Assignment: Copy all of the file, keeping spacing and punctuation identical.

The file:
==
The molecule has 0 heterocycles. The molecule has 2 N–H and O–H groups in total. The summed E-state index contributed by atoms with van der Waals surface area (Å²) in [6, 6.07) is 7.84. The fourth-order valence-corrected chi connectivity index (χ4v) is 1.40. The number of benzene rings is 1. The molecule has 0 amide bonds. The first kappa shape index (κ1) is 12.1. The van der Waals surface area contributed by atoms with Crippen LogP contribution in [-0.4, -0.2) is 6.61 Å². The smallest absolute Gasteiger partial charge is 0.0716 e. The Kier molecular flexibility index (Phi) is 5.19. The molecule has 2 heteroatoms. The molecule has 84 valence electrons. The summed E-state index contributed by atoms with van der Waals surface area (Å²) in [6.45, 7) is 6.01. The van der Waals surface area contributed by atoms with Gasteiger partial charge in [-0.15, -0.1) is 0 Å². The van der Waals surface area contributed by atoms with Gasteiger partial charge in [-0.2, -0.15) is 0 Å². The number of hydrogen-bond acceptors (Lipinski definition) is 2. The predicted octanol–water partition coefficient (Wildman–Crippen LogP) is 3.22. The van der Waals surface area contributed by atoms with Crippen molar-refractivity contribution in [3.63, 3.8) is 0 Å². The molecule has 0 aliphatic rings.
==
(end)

The molecule has 0 heterocycles. The molecule has 2 N–H and O–H groups in total. The summed E-state index contributed by atoms with van der Waals surface area (Å²) in [6, 6.07) is 7.84. The fourth-order valence-corrected chi connectivity index (χ4v) is 1.40. The number of benzene rings is 1. The molecule has 0 amide bonds. The first kappa shape index (κ1) is 12.1. The van der Waals surface area contributed by atoms with Crippen LogP contribution in [-0.4, -0.2) is 6.61 Å². The smallest absolute Gasteiger partial charge is 0.0716 e. The Kier molecular flexibility index (Phi) is 5.19. The molecule has 2 heteroatoms. The molecule has 84 valence electrons. The summed E-state index contributed by atoms with van der Waals surface area (Å²) in [6.45, 7) is 6.01. The van der Waals surface area contributed by atoms with Gasteiger partial charge in [-0.15, -0.1) is 0 Å². The van der Waals surface area contributed by atoms with Gasteiger partial charge in [-0.2, -0.15) is 0 Å². The number of hydrogen-bond acceptors (Lipinski definition) is 2. The predicted octanol–water partition coefficient (Wildman–Crippen LogP) is 3.22. The van der Waals surface area contributed by atoms with Crippen molar-refractivity contribution in [3.63, 3.8) is 0 Å². The molecule has 0 aliphatic rings.